New York City, but the village of Dovzhky

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Marmu

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Is it true that we write New York City, but the village of Dovzhky? I mean, that we use “city” after its name, but “village/town” before with preposition “of”? I was told so, but I cannot find any explanation.

Thank you very much for your help!
 

5jj

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We can say either 'New York City' or 'the City of New York.

We would never say 'London City'; Durham is the only British city I can think of where that form is common, but then Durham City is weird - it is situated in County Durham. While the order 'County X' is common in Ireland, it is not in England.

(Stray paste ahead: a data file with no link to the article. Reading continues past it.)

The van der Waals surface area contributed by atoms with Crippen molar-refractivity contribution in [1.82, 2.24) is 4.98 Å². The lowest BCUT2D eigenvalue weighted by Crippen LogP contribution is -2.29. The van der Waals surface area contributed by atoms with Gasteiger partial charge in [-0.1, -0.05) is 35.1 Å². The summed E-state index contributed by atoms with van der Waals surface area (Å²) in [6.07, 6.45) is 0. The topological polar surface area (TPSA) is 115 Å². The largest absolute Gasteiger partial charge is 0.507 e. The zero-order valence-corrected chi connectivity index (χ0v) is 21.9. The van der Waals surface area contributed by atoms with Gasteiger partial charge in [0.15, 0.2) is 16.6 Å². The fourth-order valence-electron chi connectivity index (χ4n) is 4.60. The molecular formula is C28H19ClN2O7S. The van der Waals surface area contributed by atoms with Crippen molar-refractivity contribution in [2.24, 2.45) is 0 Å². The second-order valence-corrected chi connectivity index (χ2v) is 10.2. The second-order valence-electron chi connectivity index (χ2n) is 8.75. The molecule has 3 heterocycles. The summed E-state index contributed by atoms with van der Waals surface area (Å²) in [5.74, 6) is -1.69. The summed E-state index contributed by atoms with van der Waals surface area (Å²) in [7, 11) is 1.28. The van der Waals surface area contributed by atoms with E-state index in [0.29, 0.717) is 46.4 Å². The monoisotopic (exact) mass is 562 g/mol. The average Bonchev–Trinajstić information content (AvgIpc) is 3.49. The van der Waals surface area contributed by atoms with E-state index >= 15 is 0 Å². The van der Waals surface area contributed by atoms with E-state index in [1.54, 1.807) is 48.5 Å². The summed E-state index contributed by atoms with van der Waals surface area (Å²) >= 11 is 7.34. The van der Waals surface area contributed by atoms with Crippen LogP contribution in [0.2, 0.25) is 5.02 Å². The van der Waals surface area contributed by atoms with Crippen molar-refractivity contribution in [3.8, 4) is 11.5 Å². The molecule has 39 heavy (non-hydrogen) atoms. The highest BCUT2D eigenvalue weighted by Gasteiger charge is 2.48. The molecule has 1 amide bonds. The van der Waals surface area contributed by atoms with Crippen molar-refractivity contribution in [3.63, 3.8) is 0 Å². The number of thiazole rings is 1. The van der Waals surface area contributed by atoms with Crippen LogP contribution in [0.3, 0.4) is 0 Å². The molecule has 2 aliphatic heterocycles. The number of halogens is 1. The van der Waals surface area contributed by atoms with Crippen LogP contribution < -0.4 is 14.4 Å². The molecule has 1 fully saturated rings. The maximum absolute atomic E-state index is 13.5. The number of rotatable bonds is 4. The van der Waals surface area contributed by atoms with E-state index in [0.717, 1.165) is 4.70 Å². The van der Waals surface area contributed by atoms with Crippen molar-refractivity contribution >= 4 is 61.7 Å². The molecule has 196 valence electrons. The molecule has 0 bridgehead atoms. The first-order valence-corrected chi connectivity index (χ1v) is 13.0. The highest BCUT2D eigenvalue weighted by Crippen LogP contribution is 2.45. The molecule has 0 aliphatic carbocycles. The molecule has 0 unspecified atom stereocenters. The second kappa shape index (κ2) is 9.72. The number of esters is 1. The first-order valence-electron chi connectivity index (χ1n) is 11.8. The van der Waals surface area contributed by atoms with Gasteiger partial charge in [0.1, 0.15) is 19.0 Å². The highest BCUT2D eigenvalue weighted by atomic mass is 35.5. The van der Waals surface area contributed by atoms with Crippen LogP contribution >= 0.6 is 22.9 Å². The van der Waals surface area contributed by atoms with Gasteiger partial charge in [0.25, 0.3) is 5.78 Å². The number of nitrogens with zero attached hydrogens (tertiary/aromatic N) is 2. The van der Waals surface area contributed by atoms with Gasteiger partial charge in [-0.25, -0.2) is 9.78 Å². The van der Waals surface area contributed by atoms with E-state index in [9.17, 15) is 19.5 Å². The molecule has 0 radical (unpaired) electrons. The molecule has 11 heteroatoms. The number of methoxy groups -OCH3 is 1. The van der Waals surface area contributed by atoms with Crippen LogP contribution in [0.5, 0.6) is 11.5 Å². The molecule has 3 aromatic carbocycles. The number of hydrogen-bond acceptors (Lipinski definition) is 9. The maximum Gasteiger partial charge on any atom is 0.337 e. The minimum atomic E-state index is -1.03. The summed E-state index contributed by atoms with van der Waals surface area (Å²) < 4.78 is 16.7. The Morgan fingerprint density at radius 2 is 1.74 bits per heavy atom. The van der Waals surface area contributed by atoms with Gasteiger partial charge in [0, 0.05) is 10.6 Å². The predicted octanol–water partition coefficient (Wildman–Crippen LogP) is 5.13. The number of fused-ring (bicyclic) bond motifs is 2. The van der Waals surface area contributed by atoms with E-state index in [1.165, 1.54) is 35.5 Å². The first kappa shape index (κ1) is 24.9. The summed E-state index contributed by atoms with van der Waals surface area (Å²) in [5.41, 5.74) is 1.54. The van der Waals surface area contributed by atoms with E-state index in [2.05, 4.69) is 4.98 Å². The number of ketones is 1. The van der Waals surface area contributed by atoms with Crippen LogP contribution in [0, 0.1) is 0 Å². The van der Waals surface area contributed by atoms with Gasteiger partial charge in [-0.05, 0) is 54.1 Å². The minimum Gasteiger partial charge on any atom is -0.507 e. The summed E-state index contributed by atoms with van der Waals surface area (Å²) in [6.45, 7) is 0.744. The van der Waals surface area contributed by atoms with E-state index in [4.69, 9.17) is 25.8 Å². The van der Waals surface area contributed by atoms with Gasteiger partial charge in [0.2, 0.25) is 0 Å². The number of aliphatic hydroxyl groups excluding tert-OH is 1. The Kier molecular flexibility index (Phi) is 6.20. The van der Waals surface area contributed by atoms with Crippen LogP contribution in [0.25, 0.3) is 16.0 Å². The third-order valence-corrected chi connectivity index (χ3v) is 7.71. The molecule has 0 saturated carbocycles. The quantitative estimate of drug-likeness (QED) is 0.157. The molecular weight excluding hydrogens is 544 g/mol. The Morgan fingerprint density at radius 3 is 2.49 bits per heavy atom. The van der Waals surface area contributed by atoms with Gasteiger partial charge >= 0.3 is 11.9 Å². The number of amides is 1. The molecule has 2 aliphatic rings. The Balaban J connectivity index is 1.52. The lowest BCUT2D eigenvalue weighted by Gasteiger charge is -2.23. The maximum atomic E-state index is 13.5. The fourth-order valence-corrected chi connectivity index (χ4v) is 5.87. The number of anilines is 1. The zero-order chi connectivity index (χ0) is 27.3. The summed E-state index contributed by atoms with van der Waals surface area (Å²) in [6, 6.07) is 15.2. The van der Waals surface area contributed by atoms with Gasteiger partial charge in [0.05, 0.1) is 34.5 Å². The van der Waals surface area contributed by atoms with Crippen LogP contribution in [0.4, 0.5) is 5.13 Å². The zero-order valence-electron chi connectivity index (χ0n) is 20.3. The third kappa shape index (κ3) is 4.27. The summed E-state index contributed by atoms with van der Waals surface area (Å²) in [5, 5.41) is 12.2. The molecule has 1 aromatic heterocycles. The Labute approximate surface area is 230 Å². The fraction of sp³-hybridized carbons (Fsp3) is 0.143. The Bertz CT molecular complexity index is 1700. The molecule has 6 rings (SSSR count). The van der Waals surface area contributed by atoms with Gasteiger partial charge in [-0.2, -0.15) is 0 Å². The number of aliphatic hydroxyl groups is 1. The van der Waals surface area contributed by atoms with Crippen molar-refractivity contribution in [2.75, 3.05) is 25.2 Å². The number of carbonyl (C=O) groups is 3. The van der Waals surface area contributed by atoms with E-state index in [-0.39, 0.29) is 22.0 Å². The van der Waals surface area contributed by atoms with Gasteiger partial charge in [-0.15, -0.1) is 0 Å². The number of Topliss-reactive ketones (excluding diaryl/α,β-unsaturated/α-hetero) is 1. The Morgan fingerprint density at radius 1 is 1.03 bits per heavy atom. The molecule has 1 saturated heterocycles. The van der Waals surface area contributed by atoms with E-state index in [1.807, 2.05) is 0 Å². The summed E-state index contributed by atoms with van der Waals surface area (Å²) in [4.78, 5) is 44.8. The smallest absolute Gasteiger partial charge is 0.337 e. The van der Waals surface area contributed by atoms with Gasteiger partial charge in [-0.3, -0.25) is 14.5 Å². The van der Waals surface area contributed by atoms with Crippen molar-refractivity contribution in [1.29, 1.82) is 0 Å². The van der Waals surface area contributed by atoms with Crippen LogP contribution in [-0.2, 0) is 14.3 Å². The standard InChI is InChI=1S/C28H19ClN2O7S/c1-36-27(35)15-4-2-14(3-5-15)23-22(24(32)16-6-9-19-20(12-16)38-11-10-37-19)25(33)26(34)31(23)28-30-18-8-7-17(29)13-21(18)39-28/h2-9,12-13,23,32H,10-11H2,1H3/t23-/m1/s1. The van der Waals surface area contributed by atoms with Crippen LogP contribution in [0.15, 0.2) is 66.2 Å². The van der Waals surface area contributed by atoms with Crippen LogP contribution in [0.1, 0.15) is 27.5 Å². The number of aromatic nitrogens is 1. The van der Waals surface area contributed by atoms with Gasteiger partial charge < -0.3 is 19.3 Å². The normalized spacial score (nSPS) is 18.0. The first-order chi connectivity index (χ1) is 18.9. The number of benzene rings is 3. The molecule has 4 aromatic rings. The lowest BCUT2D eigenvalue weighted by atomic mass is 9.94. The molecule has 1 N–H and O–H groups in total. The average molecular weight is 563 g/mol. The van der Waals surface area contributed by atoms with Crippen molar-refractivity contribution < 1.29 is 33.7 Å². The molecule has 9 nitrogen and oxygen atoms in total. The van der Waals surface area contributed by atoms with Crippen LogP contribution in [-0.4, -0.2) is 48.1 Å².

ps. According to Roger Whittaker, it's Durham Town.
 
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riquecohen

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We say New York City to distinguish it from New York State. If it is clear that the city is being referred to, just New York would serve. There are, however, several US cities that have 'city' as part of their name, e.g. Johnson City, Kansas City, Atlantic City, Iowa City, Sioux City, etc.
 
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